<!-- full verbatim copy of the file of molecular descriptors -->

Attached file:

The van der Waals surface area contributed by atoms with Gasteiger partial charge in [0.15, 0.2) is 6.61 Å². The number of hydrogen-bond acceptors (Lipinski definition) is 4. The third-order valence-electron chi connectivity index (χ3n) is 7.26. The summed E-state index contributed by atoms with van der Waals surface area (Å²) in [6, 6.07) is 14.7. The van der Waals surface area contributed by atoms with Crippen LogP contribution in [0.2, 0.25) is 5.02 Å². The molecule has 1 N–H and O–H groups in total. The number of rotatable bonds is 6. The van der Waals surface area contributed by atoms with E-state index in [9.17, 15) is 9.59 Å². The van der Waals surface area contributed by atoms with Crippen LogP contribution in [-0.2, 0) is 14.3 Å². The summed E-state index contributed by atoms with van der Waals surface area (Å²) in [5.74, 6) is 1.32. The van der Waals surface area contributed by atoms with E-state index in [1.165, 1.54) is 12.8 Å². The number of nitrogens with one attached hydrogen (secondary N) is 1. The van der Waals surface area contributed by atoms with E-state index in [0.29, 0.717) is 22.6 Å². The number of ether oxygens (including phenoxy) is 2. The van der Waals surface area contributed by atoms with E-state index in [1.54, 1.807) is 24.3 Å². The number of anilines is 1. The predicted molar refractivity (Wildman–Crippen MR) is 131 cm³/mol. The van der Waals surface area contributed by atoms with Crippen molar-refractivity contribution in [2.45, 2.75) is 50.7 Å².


The van der Waals surface area contributed by atoms with Gasteiger partial charge in [0.15, 0.2) is 6.61 Å². The number of hydrogen-bond acceptors (Lipinski definition) is 4. The third-order valence-electron chi connectivity index (χ3n) is 7.26. The summed E-state index contributed by atoms with van der Waals surface area (Å²) in [6, 6.07) is 14.7. The van der Waals surface area contributed by atoms with Crippen LogP contribution in [0.2, 0.25) is 5.02 Å². The molecule has 1 N–H and O–H groups in total. The number of rotatable bonds is 6. The van der Waals surface area contributed by atoms with E-state index in [9.17, 15) is 9.59 Å². The van der Waals surface area contributed by atoms with Crippen LogP contribution in [-0.2, 0) is 14.3 Å². The summed E-state index contributed by atoms with van der Waals surface area (Å²) in [5.74, 6) is 1.32. The van der Waals surface area contributed by atoms with E-state index in [1.165, 1.54) is 12.8 Å². The number of nitrogens with one attached hydrogen (secondary N) is 1. The van der Waals surface area contributed by atoms with E-state index in [0.29, 0.717) is 22.6 Å². The number of ether oxygens (including phenoxy) is 2. The van der Waals surface area contributed by atoms with E-state index in [1.54, 1.807) is 24.3 Å². The number of anilines is 1. The predicted molar refractivity (Wildman–Crippen MR) is 131 cm³/mol. The van der Waals surface area contributed by atoms with Crippen molar-refractivity contribution in [2.45, 2.75) is 50.7 Å².